Aweak economic background is now widely regarded as a given but there is much less consensus about whether stocks are a buy or a sell at current levels. On the face of it, simple valuation data sends a clear signal that stocks are cheap. For example, according to MSCI data at the end of January, the trailing price/earnings ratio for the MSCI UK index is 11.2, which is well below its average of 13.4 since 1969. Similarly, the historic dividend yield is 3.7 per cent, which compares very favourably with the current 4.5 per cent yield on 10-year gilts.
By and large, it is this simple analysis of valuations that forms the bedrock for the bull case on stocks but the bears take the view that there is a lot more negative news to come and that corporate earnings’ forecasts have much further to fall as the pain spreads from the banking sector to other parts of the economy.
UK corporate earnings are around 20 per cent above their long-term trend from 1969, so we are probably due a setback in profit growth and a degree of weakness should not be a surprise. We will only know for sure how weak the economy will be, and what impact this will have on profit growth, as we work through the coming quarters. What kind of economic scenario is the market pricing in?
Looking at historic earnings’ peaks and troughs, we have calculated that UK corporate profits fell by 35 per cent in the mid-1970s recession, 31 per cent in the early 1980s,35 per cent in the early 1990s and 16 per cent in the economic slowdown between 2000 and 2003. In assessing what kind of outcome is already priced into the market, let us assume a couple of scenarios. The first is a sharp slowdown/mild recession and the second is a nasty recession. In a sharp slowdown/mild recession, history suggests that corporate earnings could be knocked down by up to 20 per cent. If that was to happen, the market p/e of 11.2 would become 14 as it adjusted to a lower earnings’ level. In a nasty recession, earnings would fall by 35 per cent and the market p/e would adjust to 17.2.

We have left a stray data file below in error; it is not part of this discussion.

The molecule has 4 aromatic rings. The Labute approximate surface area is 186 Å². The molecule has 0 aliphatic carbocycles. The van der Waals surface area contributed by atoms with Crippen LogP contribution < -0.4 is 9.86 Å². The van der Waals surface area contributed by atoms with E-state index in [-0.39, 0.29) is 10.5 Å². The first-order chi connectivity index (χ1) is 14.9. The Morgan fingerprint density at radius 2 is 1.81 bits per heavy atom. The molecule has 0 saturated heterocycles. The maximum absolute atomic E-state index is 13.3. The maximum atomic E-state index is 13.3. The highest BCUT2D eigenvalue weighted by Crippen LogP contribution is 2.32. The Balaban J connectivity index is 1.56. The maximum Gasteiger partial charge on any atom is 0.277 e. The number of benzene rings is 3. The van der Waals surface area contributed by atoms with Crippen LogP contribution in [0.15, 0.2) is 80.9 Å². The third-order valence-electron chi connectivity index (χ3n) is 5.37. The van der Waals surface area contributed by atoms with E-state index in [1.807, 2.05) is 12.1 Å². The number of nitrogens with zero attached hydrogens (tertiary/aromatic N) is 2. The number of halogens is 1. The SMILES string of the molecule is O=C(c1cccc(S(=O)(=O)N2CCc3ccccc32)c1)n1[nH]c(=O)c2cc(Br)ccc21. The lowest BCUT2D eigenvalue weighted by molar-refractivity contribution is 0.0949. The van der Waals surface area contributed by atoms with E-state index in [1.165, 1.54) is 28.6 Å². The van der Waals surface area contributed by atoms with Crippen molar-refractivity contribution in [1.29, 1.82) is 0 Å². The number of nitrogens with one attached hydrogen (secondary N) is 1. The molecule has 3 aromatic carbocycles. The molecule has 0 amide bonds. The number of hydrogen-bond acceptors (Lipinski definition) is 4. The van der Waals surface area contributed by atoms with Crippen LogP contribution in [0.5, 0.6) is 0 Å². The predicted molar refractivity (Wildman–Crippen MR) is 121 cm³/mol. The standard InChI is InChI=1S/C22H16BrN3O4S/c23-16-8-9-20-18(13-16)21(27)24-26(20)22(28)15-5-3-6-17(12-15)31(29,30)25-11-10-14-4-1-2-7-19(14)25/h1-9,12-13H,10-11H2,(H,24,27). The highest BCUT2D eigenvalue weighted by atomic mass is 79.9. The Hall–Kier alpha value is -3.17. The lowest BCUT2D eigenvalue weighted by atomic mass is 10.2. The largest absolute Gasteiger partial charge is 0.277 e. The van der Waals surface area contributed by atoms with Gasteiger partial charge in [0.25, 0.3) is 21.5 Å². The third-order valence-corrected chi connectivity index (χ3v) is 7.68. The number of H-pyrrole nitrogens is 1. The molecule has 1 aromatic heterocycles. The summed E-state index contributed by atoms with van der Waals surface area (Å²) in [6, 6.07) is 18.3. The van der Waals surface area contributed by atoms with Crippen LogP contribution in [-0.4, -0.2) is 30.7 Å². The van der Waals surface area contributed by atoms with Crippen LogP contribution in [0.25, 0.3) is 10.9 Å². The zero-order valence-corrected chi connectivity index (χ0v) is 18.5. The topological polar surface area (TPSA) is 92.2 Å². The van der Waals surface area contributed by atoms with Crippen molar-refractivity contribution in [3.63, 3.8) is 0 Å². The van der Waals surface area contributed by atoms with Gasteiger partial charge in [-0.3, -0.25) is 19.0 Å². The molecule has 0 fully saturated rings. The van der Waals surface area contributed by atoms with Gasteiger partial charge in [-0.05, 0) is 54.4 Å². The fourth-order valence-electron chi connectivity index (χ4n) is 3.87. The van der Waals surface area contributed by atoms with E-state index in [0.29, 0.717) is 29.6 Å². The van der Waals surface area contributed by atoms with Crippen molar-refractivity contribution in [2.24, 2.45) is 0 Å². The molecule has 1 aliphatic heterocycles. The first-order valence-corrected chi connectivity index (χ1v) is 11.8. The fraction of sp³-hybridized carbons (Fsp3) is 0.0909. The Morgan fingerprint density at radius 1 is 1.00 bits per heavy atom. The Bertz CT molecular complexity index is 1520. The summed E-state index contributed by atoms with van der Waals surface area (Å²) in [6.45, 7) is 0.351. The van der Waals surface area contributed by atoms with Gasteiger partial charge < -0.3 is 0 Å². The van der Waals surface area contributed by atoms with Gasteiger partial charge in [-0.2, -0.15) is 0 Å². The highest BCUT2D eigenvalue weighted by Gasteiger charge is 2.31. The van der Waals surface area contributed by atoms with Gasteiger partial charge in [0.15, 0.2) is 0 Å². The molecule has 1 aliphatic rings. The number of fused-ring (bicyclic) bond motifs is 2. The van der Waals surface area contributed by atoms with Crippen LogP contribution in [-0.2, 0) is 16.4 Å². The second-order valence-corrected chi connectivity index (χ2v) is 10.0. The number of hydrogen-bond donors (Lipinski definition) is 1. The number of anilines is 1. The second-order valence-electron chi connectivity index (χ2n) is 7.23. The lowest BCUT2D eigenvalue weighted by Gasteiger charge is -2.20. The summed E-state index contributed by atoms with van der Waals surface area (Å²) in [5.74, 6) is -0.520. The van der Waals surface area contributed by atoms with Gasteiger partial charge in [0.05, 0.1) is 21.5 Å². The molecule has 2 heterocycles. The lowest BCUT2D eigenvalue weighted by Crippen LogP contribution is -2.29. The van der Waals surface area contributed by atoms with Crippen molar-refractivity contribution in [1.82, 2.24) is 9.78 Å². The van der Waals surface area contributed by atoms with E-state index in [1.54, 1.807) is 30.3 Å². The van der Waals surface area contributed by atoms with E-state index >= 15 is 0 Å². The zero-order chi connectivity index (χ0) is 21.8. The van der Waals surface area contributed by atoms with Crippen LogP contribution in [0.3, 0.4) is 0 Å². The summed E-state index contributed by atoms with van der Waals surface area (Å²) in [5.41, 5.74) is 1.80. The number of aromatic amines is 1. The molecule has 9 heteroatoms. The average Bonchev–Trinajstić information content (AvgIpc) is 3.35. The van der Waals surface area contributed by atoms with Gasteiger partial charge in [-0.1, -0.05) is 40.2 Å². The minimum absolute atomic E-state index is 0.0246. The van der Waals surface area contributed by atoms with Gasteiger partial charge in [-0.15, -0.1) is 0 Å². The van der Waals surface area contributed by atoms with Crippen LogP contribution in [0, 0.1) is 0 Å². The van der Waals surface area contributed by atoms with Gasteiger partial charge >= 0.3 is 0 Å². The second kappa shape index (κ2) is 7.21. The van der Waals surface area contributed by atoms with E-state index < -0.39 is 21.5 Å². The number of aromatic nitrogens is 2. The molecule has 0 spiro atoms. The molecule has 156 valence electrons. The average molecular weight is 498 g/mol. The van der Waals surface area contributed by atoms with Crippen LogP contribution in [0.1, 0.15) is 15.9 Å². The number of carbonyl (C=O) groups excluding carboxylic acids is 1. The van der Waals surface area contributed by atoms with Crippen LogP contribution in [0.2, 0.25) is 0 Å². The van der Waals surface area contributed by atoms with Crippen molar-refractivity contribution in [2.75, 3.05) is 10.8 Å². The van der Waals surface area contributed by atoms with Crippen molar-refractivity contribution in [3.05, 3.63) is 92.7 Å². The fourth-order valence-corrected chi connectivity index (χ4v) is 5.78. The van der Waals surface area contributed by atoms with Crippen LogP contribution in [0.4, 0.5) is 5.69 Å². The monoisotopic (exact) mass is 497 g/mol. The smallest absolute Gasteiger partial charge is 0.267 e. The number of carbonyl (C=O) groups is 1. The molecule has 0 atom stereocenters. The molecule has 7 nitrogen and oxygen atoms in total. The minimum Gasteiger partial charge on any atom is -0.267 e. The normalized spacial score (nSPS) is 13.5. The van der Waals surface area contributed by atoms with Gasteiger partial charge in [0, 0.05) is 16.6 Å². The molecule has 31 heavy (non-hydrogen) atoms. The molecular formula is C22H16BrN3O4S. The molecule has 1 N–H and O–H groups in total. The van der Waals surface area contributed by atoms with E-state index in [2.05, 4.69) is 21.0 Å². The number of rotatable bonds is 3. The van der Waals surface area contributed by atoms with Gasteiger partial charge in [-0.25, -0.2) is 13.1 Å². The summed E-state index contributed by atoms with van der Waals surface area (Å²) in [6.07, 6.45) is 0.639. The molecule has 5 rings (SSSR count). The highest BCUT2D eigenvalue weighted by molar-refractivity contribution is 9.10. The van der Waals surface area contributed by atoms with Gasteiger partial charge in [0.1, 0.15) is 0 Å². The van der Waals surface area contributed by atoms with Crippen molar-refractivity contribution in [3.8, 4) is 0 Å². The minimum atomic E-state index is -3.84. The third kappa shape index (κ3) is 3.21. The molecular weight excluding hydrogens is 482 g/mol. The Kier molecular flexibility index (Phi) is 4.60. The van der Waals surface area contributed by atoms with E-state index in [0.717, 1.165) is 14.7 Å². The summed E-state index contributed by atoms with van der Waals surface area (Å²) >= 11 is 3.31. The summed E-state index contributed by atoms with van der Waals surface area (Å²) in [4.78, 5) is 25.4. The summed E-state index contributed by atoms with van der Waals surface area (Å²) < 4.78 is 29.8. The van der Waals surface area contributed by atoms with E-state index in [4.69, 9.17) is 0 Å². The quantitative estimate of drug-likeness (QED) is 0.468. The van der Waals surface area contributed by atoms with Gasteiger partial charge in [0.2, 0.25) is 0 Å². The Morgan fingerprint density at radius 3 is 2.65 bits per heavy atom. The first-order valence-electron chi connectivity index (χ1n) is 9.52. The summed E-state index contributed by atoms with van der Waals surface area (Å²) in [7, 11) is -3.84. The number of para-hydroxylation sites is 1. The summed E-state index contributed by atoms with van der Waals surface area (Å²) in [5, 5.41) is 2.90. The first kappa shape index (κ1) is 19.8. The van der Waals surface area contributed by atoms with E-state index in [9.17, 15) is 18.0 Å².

A market p/e of 14 is pretty much in line with the long-run average of 13.4 and is in the vicinity of what we would regard as a fair and reasonable mid-cyclical stockmarket valuation. We believe the market is already pricing in the first scenario – a sharp slowdown/mild recession. This outcome is quite a lot worse than most economists and analysts are forecasting but that does not mean it cannot happen. Even so, we believe that any investor with a longer-term horizon who is selling at today’s valuations is betting on an even worse outcome, namely, that we are heading for a hard landing – something we do not envisage and which is certainly not in the price.
Andrew Yeadon is head of multi-manager at Schroders